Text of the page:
How can we not let caregiving get in the way of loving him/her?

Posted on Category:Caregiving

Be Present – Visit often

2019 John Ellsworth
2019 John Ellsworth

I see John daily in his Assisted Living area. I am so blessed that we moved to a Continuing Care Retirement Community back in 2006. That was long before he showed any signs that he would develop significant issues with his cognitive abilities. John didn’t show any before he was 72 or 73.

Because we moved here I simply take my own power chair and go to the breakfast area where he now lives. That is so very much simpler than having to get into my car and drive to a different facility.

Be Grateful – always

For me, I’m always incredibly grateful that I have MS. Imagine that! But we would still be living in our own house and I would be alone there. I’d have to deal with his more severe level of care myself or have an aide to move in to do the work. So yes, I’m grateful that my MS caused us to make the move when I was so very young (only 58 and he just turned 65).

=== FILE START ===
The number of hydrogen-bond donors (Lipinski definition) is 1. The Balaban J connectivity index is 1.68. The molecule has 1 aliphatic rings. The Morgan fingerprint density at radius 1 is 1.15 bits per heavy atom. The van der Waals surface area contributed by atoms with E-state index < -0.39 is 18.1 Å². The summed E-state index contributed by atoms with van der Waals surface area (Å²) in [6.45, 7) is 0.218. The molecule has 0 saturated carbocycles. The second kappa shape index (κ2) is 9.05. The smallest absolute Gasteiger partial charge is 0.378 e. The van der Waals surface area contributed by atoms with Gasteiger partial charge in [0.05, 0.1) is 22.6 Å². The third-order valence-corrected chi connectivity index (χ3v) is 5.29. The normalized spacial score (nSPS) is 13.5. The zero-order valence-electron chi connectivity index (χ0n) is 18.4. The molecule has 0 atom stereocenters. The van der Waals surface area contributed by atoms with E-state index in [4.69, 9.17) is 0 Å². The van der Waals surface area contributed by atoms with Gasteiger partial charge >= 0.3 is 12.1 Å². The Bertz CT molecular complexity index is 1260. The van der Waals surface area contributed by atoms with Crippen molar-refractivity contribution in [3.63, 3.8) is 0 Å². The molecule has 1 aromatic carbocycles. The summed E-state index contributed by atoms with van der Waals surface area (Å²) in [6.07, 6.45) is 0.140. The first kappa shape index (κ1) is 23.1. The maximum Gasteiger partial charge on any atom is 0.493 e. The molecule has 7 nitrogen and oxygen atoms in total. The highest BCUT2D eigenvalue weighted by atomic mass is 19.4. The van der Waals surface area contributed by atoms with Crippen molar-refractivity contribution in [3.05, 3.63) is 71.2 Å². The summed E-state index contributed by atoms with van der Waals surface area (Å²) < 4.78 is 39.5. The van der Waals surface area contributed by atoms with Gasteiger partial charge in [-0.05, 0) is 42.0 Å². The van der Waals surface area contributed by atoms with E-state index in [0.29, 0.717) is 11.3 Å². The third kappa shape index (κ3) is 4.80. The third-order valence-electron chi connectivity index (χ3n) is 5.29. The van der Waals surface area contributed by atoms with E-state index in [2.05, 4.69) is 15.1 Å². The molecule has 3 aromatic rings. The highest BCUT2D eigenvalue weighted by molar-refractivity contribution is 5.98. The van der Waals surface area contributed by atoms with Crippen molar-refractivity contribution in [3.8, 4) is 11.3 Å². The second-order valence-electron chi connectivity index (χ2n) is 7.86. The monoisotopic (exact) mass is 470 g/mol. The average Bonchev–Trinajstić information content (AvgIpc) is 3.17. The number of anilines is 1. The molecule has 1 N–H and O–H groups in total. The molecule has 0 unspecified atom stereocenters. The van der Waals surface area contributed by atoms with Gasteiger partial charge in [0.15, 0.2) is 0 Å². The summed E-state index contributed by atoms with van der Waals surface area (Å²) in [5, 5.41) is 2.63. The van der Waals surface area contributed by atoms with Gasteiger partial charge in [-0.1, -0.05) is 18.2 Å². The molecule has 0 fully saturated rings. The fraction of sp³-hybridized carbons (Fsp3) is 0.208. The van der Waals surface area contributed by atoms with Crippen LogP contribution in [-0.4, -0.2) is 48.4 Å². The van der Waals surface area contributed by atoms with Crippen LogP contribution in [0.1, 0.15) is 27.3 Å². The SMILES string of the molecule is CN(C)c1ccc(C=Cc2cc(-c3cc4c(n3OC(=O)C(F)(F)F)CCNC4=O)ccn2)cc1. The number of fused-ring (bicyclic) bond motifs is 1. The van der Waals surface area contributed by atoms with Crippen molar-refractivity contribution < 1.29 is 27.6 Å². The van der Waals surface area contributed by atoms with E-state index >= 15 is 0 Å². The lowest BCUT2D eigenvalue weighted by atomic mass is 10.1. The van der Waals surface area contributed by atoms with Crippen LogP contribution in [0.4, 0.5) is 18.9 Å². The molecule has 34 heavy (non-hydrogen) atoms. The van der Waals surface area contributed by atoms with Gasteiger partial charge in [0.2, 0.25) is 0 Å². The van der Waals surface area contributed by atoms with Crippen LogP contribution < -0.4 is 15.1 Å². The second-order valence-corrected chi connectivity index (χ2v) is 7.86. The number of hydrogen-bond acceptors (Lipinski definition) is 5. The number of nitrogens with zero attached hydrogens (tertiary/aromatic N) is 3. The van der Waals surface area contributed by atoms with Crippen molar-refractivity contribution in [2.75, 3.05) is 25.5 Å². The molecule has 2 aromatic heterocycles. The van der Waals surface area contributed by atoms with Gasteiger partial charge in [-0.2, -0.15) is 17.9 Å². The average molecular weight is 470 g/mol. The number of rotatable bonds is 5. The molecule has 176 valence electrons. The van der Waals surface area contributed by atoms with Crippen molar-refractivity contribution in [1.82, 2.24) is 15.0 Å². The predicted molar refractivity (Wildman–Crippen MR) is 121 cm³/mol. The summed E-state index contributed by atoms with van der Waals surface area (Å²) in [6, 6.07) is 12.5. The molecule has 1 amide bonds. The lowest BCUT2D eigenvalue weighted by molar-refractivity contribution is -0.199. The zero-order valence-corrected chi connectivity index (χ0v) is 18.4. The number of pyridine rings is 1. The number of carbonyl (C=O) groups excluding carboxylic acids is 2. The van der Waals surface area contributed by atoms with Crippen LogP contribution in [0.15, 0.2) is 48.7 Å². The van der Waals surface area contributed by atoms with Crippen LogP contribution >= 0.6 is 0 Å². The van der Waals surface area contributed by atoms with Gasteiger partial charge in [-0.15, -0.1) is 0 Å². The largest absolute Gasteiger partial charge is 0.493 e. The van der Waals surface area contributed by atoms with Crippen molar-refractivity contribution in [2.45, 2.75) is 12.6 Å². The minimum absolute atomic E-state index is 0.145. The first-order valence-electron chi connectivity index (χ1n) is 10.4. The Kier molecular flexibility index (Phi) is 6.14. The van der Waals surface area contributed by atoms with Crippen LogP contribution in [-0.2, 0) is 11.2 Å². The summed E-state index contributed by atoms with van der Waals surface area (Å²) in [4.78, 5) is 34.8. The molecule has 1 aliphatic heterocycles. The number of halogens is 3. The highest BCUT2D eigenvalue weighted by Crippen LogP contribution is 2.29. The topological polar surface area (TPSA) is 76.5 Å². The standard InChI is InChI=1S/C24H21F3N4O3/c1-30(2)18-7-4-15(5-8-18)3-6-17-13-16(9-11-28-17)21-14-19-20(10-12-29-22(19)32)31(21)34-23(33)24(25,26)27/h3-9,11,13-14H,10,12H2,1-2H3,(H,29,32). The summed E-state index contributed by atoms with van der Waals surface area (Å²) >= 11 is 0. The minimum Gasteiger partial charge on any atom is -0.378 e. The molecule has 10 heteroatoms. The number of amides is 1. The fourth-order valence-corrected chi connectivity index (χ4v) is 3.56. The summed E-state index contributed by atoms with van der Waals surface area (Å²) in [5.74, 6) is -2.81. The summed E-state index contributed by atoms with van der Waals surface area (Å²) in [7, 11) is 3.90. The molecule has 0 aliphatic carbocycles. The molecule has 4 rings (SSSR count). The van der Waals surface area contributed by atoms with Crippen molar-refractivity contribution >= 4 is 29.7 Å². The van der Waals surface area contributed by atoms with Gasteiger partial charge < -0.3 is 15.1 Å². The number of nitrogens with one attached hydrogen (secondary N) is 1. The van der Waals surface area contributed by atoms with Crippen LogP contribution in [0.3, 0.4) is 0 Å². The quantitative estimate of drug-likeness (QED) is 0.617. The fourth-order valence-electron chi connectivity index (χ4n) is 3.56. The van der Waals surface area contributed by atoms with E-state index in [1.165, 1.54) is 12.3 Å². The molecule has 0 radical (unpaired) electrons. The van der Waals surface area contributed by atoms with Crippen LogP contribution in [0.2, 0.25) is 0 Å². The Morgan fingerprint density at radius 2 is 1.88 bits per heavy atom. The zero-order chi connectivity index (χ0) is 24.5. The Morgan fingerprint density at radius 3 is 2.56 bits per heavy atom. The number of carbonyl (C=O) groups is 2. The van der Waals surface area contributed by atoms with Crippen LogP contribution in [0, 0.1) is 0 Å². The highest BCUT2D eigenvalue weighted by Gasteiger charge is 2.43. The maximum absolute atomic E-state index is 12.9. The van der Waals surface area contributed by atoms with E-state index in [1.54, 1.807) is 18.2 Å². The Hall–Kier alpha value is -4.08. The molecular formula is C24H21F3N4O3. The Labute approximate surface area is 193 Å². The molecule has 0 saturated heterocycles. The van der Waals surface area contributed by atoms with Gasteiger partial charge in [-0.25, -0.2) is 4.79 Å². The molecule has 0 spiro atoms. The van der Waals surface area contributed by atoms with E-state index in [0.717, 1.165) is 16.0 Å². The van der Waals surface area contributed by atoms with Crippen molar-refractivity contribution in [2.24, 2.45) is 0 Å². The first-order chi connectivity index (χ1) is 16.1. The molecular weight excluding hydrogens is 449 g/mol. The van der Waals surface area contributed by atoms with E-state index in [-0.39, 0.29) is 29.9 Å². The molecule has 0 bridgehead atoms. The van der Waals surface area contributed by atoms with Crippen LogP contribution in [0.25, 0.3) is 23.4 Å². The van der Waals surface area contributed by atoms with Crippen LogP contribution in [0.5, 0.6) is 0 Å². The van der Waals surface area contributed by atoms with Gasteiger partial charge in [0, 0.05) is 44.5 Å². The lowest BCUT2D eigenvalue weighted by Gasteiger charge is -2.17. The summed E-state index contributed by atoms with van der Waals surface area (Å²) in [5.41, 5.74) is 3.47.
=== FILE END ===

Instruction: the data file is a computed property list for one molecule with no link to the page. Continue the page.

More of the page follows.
Be Practical

I hope that you have heeded the wise advice to consider the practicality of making this decision before it’s needed. Staying in your own home sounds like a good idea. But remember: we all do age and will eventually need care. My favorite aunt told me a long time ago: “When you do go looking for a place, be sure to see where you will be when they are taking care of you. The apartments can always look good.” She was so wise.

I’m not already exhausted and am much more able to get his day started with a pleasant experience. Any way, so now caregiving is not getting in the way of my loving him.

We’ve found that he is much more available in the morning. As many others, he has that ‘sundowning’ which makes his afternoons and evenings quite challenging.

Be Loving

Every morning I greet him with a big smile. I am able to be with him right after the aides have gotten him showered, dressed and walked out to the breakfast area. I’m not already suffering from all the cajoling necessary to get him ready.

I’ve learned not to ‘meet him where he is’. So if he’s not making sense, I don’t try to convince him otherwise. So what if he’s mistaken or that something else is truth. You simply cannot win arguing with your loved one’s dementia riddled brain. They are really not doing it ‘to you’, they’re only ill.